We spent part of the morning gathering up greenery and throwing it into the goats' enclosure. "Consider this your Christmas dinner a day early," I told them as they romped around in it. I thought of going out to the shops in case I needed anything, but decided to avoid the crowds. After lunch, I had short lie-down, then went settled down in my chair outside the back door to read for a while. Every few minutes, two of the chickens would sidle up next to me and stare at me, obviously wondering how long it was till dinner. Eventually I put down the whodunit I was halfway through, got a bucket of wheat and took them out in the yard.
Christmas movies getting you down? Tired of the same old films being repeated every couple of years, over and over? Well, here's one you may not have seen. EMMET OTTER'S JUGBAND CHRISTMAS is on 7.30pm on Christmas Day on NITV - Channel 34 in Australia I think.
Memories tend to surface at this time of the year. I remember many years ago, the late John Foyster sent me a home-made Christmas card. Nothing fancy. On the front was a drawing of the star in the sky over Bethlehem. Inside were just five words:
WISE MEN STILL SEEK HIM.
Christmas Day schedule has not changed:
2. Lunch with relatives
4. Queen's Christmas Message
Finished Helen McCloy's DANCE OF DEATH . An intriguing whodunit, with some interesting observations about high society in the Manhattan of the late 1930s, where you had to appear to have money whether you had it or not. Think Henry James but with a corpse in a snowdrift. And, surprisingly, you may learn something about psychiatry and chemistry. I hadn't known till today that McCloy was married to mystery writer Brett Halliday and they had a daughter Chloe. From a genetic point of view, it would be interesting to know if Chloe ever did any creative work?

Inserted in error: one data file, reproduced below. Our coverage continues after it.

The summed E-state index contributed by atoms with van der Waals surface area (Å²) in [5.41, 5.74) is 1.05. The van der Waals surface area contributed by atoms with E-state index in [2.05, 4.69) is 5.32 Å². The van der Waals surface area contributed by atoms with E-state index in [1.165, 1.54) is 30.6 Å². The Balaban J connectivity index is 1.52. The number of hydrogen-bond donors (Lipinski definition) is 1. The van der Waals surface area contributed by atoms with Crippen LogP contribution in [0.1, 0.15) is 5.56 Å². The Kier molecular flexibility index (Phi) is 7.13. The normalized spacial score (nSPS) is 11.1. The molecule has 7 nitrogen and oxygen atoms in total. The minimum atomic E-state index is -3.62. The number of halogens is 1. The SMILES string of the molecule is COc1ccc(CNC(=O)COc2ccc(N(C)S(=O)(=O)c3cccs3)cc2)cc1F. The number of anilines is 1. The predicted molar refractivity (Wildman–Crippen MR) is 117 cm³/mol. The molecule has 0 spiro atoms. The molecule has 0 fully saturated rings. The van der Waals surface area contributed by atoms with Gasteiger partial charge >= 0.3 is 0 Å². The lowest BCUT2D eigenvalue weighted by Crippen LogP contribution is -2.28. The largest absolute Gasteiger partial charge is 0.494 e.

Tuesday was cool with a few clouds. Spent some time before lunch burning folders off my laptop to CD; what can I say, I'm a traditionalist. I went over and played one game of croquet then returned home to meet the goatherds for afternoon tea. One of them moaned about boring movies he'd seen including THE ENGLISH PATIENT. "There's an episode of SEINFELD about that," I observed. He went on to tell a story about a misadventure with a suede jacket. "That's also a SEINFELD episode," I muttered, unsurprised at the connection between art and life.
30th December Wednesday
A quiet day at home. Fed the livestock before breakfast, then listened to the Eloquence CD of "Best of Brahms" while I did some backing-up from my hard drive before I had my morning coffee. (Slightly difficult because the cat seems to believe that I should be paying more attention to him to make up for the time I spent going out to Christmas functions.) Lunch outside while listening to "The World Today" on ABC radio then went out to buy some feed for the goats. Home in time for a pre-dinner nap.
In the evening, Keith Curtis phoned and we talked for 65 minutes. The cat thought this was great because I was just about to put him down when the phone rang, meaning he had another full hour snoozing in my lap before he was disturbed.